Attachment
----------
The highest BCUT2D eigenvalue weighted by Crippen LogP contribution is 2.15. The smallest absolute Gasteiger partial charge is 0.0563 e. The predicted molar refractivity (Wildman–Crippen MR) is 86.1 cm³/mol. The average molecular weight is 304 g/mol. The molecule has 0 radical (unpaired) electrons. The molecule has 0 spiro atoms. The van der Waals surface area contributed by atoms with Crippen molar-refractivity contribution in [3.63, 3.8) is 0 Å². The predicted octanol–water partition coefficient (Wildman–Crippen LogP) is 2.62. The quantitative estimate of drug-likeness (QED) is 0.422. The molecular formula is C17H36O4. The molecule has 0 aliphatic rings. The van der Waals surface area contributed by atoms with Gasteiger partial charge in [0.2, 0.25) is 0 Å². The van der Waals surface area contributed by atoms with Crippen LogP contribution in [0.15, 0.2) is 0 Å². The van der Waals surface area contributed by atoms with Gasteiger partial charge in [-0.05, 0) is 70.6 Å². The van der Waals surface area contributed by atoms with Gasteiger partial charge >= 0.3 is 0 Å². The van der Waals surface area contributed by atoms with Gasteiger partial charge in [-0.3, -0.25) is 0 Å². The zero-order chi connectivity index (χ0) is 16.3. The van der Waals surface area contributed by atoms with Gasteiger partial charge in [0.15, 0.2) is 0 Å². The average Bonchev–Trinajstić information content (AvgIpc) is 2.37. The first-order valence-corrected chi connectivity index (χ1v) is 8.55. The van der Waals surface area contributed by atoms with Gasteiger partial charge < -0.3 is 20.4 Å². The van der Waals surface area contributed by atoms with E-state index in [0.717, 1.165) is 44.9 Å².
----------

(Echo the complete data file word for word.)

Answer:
The highest BCUT2D eigenvalue weighted by Crippen LogP contribution is 2.15. The smallest absolute Gasteiger partial charge is 0.0563 e. The predicted molar refractivity (Wildman–Crippen MR) is 86.1 cm³/mol. The average molecular weight is 304 g/mol. The molecule has 0 radical (unpaired) electrons. The molecule has 0 spiro atoms. The van der Waals surface area contributed by atoms with Crippen molar-refractivity contribution in [3.63, 3.8) is 0 Å². The predicted octanol–water partition coefficient (Wildman–Crippen LogP) is 2.62. The quantitative estimate of drug-likeness (QED) is 0.422. The molecular formula is C17H36O4. The molecule has 0 aliphatic rings. The van der Waals surface area contributed by atoms with Gasteiger partial charge in [0.2, 0.25) is 0 Å². The van der Waals surface area contributed by atoms with Crippen LogP contribution in [0.15, 0.2) is 0 Å². The van der Waals surface area contributed by atoms with Gasteiger partial charge in [-0.05, 0) is 70.6 Å². The van der Waals surface area contributed by atoms with Gasteiger partial charge >= 0.3 is 0 Å². The van der Waals surface area contributed by atoms with Gasteiger partial charge in [-0.3, -0.25) is 0 Å². The zero-order chi connectivity index (χ0) is 16.3. The van der Waals surface area contributed by atoms with Gasteiger partial charge in [0.15, 0.2) is 0 Å². The average Bonchev–Trinajstić information content (AvgIpc) is 2.37. The first-order valence-corrected chi connectivity index (χ1v) is 8.55. The van der Waals surface area contributed by atoms with Gasteiger partial charge < -0.3 is 20.4 Å². The van der Waals surface area contributed by atoms with E-state index in [0.717, 1.165) is 44.9 Å².